It is a fact that more porters suffer from accidents and altitude sickness than western trekkers and that every year porters die unnecessarily on the job. Many are affected so badly by frost bite or snow blindness that they are unable to work again and unable to support their families.

Whether its Nepal, Pakistan, Tanzania, Peru or any other trekking destination, the problems faced by trekking porters share are the same, whether they be inadequate wages, a lack of appropriate clothing, footwear or safety equipment or a lack of medical care should they fall ill or become injured.

Choosing a Trekking Company

Before you book your trek ask the travel company what their porter policy is (see below for questions to ask). Contact organisations which offer ethical trekking agreements to which trekking companies can sign up. Finally, if you see porter mistreatment then complain loud and long on the spot and once home complain to your travel company. Send a report of the incident to IPPG with as much detail as possible.

Questions to ask trekking companies:

1. Does the company follow IPPG’s five guidelines on porter safety (detailed on their website)?
2. What is their policy on equipment and health care for porters?
3. What do they do to ensure the trekking staff is properly trained to look after porters’ welfare?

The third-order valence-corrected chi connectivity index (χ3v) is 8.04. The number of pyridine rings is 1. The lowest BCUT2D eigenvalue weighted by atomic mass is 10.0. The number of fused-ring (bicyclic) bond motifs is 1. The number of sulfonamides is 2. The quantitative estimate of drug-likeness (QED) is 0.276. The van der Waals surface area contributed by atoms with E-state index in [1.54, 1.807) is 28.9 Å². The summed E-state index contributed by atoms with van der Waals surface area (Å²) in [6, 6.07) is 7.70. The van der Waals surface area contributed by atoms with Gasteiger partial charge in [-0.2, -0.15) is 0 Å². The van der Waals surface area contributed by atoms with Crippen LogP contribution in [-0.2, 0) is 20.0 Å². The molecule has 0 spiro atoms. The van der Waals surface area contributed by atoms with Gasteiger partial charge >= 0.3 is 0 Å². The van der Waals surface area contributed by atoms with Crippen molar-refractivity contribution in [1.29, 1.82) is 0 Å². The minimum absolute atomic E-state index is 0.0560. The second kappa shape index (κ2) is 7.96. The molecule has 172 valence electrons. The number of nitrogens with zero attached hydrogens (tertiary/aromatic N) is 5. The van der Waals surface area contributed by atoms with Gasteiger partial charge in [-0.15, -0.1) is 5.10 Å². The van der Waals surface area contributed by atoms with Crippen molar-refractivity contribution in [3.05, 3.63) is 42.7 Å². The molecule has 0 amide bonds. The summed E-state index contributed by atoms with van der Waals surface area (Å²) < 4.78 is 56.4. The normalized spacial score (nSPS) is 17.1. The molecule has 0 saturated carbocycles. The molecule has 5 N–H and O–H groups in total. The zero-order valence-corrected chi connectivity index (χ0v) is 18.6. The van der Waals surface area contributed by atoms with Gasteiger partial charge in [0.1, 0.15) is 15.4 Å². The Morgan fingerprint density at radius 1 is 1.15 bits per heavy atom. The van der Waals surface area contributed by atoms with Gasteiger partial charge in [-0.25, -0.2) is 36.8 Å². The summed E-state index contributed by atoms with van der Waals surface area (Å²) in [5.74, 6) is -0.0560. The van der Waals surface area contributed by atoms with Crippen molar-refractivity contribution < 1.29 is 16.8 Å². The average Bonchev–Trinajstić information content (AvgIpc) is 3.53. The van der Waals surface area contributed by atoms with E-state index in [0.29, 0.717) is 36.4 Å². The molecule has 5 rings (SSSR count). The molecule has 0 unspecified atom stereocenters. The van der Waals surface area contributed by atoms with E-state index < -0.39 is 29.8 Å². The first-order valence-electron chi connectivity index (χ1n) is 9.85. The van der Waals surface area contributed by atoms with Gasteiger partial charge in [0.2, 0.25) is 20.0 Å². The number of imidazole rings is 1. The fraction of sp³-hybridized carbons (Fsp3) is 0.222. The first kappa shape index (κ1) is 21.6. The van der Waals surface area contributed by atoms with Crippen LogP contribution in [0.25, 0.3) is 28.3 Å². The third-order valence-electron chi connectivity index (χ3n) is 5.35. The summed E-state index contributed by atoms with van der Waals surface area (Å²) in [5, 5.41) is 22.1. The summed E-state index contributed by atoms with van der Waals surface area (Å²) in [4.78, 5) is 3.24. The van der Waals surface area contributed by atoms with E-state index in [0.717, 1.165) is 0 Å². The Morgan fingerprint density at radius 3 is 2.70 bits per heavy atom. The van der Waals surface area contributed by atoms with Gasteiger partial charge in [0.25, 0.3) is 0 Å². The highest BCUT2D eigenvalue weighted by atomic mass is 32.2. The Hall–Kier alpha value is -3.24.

4. What is their policy on training and monitoring porter care in the country you intend to visit?
5. Do they ask about treatment of porters in their post trek feedback questionnaire to clients?

So is the answer to avoid using porters on your trek? Of course not discover here. If you act responsibly and choose an ethical company, employing porters is a very good way to assist some of the world’s poorest communities and create jobs for meagre subsistence farmers to supplement their income so the more porters you can employ the better!

Despite their hard graft, you’ll discover that the grace and enthusiasm of your porters will add a wonderful dimension to your trek.

More Information
International Porter Protection Group:
Australian Himalayan Foundation:
Porters’ Progress UK: